Bankruptcy is not the solution to every financial problem. There is an alternative method known as Debt Negotiation. There are pluses and minuses to each approach. The purpose of this article is to give you a basic overview of the difference between Bankruptcy and Debt Negotiation.
As soon as you file for Bankruptcy the automatic stay goes into effect. This means that your creditors cannot engage in any activities for purposes of collecting a debt. They can’t call you, they can’t write you, they can’t sue you, and they can’t garnish you. If there is an ongoing civil lawsuit against you the filing of the Bankruptcy will stop that lawsuit. Everything has to stop. That is not the case with Debt Negotiation. In Debt Negotiation there is no automatic stay. That means your creditors can call you and write you. Somebody may sue you. All things being equal, Debt Negotiation can be a somewhat bumpier ride due to the lack of an automatic stay.
In a Chapter 13 Bankruptcy, the amount you repay to your general unsecured creditors can be anywhere from 0% to 100% depending on how much you are able to repay. This is partially a function of how much disposable income you have per month after your out-of-pocket expenses are subtracted from your household income. In Debt Negotiation, the amount you repay to your general unsecured creditors can typically be negotiated down to about 40 to 45 cents on the dollar to your unsecured creditors. For a definition of “unsecured creditors” see my article entitled “The Difference Between Chapter 7 and Chapter 13 Bankruptcy, and Which Chapter is Right For You.” An important limitation to Debt Negotiation is that credit unions, unlike banks, do not negotiate debt. This is in contrast to Bankruptcy, in which your creditors do not get to decide whether they will participate in the process. When you file for bankruptcy, a credit union is compelled to participate in that process.
When creditors voluntarily forgive some of your debt pursuant to Debt Negotiation, you may possibly get hit with an income tax bill as a result of the forgiveness of debt. The Internal Revenue Service (“IRS”) does not consider a loan to be income because there is an obligation to repay. When the obligation to repay is destroyed as the result of a voluntarily forgiveness of debt by your creditor, it becomes income to the extent the debt was forgiven. For example, you get a loan for $1,000.00. You are not taxed on the loan because you have to pay it back. But if your creditor accepts $500.00 and forgives the rest of the debt, the $500.00 you no longer have to pay becomes income subject to taxation. There is something called an insolvency exception whereby the IRS does not tax you for the debt which was forgiven. The determination whether you fit into the insolvency exception is beyond the scope of this article.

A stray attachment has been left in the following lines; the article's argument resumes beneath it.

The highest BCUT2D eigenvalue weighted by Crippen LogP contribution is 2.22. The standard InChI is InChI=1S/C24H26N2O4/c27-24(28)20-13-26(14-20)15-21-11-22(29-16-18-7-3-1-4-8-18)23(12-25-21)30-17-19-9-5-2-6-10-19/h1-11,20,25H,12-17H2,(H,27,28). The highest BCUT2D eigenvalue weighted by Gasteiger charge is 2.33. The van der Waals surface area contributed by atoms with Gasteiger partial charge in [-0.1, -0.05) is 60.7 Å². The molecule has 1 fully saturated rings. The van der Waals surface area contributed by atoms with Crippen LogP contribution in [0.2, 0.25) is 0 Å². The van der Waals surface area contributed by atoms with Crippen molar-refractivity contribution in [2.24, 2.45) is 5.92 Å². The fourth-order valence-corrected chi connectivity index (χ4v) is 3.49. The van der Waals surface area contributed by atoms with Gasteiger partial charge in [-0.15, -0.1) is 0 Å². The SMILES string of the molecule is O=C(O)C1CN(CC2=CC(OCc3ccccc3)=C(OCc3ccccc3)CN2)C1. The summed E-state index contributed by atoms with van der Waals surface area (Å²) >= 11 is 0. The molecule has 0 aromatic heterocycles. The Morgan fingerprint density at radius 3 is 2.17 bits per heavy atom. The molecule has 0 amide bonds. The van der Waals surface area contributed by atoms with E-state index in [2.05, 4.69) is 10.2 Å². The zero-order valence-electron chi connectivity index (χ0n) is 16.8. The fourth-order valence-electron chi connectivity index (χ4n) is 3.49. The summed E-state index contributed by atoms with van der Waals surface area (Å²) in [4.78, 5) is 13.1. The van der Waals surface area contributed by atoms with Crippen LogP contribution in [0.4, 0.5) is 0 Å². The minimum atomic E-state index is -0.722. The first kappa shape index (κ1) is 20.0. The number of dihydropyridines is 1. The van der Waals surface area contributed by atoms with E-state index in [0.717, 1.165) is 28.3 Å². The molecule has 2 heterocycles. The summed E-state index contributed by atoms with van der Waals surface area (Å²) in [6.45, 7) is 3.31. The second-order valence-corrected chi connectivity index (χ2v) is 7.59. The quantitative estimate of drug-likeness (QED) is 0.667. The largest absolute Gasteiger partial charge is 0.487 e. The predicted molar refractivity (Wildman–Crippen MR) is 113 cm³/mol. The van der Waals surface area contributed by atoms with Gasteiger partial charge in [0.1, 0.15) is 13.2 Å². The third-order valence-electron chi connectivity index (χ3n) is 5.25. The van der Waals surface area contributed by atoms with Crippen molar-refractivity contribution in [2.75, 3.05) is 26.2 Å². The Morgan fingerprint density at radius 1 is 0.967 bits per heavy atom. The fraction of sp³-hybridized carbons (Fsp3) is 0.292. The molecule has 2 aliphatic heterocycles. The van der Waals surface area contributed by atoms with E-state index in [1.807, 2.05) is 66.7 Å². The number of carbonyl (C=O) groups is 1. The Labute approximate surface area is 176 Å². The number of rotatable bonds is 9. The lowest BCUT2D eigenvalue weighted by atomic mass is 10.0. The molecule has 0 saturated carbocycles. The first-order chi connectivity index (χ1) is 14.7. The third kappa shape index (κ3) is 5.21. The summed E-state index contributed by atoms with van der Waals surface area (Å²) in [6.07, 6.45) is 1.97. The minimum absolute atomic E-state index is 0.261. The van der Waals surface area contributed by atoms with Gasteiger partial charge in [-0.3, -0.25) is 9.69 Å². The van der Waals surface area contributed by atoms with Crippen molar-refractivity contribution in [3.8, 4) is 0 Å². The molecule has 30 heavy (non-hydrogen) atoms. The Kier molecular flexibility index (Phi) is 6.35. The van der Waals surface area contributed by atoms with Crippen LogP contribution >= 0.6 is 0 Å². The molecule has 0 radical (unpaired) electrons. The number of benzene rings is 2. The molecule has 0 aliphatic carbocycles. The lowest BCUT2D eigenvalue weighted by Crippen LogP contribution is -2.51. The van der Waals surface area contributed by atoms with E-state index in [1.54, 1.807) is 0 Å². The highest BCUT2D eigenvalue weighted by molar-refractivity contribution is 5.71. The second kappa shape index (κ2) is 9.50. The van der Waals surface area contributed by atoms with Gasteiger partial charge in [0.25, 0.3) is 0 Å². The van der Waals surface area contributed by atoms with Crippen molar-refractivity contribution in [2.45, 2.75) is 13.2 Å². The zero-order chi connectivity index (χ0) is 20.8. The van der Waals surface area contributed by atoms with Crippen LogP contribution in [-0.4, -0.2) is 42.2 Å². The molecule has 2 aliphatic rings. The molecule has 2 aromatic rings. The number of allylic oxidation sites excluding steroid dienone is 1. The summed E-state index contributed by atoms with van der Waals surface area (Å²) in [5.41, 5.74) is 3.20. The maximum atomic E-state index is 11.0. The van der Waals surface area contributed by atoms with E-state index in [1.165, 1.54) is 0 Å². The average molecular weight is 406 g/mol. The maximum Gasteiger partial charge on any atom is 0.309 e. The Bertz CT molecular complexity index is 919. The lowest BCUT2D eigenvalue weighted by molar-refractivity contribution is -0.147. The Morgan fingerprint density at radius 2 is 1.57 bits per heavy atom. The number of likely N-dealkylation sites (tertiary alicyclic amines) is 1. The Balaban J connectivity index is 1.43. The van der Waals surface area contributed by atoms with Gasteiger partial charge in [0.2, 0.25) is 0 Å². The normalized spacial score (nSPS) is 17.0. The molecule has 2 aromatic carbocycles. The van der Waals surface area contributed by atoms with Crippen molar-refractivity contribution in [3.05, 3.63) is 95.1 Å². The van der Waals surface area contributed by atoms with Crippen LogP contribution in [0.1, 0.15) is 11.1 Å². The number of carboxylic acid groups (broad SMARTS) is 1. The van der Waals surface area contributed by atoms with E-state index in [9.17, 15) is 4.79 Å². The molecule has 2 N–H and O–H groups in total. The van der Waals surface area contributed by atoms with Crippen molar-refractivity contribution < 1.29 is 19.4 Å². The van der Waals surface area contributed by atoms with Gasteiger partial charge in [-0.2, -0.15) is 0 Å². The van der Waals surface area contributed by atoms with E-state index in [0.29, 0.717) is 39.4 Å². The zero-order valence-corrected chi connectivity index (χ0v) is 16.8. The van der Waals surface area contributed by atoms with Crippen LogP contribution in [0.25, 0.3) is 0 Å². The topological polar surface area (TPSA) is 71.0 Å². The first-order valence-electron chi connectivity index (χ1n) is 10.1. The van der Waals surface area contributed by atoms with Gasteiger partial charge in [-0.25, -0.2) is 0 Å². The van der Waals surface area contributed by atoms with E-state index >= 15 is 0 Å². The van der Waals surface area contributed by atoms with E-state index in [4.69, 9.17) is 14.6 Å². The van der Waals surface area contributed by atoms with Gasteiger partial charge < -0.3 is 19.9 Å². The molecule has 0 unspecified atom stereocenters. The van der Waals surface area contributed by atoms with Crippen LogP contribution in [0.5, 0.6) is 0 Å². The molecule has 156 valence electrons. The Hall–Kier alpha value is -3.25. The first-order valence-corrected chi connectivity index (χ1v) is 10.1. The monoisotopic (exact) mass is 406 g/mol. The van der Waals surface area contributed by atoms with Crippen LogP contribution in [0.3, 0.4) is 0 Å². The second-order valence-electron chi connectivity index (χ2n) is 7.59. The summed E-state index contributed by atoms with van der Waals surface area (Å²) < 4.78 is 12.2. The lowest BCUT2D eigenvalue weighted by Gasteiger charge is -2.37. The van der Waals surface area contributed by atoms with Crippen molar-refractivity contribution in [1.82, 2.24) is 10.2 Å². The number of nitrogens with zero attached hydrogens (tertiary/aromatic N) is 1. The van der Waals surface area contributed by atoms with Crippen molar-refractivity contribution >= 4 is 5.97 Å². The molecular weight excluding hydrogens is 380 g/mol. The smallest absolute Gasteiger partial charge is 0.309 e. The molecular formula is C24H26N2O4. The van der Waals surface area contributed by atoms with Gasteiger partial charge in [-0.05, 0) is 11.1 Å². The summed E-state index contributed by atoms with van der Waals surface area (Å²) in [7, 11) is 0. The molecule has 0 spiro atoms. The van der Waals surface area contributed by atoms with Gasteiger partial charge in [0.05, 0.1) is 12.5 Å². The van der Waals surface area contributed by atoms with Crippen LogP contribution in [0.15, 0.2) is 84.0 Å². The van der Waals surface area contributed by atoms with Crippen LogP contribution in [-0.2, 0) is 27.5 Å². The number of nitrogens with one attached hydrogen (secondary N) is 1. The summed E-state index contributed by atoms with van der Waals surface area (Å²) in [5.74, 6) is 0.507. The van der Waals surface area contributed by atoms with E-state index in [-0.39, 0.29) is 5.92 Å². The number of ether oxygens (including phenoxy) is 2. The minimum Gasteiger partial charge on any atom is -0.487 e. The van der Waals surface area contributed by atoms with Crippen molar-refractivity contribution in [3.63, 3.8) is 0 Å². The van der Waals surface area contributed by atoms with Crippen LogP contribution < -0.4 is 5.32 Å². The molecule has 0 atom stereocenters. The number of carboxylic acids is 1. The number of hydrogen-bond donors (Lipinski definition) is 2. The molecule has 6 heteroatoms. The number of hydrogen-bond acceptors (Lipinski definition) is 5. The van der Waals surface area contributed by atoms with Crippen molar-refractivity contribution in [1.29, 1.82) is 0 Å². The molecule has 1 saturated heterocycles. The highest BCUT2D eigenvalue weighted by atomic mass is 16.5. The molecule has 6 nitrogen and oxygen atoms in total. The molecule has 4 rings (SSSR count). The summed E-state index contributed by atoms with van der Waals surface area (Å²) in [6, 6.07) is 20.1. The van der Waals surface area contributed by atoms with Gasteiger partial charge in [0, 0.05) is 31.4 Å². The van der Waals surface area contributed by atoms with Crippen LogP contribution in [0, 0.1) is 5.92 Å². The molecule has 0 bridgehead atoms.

A discharge of your debts in bankruptcy never results in a tax obligation as the result of the elimination of the debt. There is an IRS Publication which specifically states that discharge of debt in bankruptcy does not create a taxable obligation.
The above information is a general overview and is not intended to be used as legal advice. If you are considering either filing for bankruptcy or negotiating your debts with your creditors, the best thing to do is call our office at 248-557-3645 and schedule a free consultation so you can receive advice which is tailored to your specific circumstances.
By: Michael Benkstein, Esq.
Managing Attorney, Bankruptcy Department
The Law Offices of Joumana Kayrouz, PLLC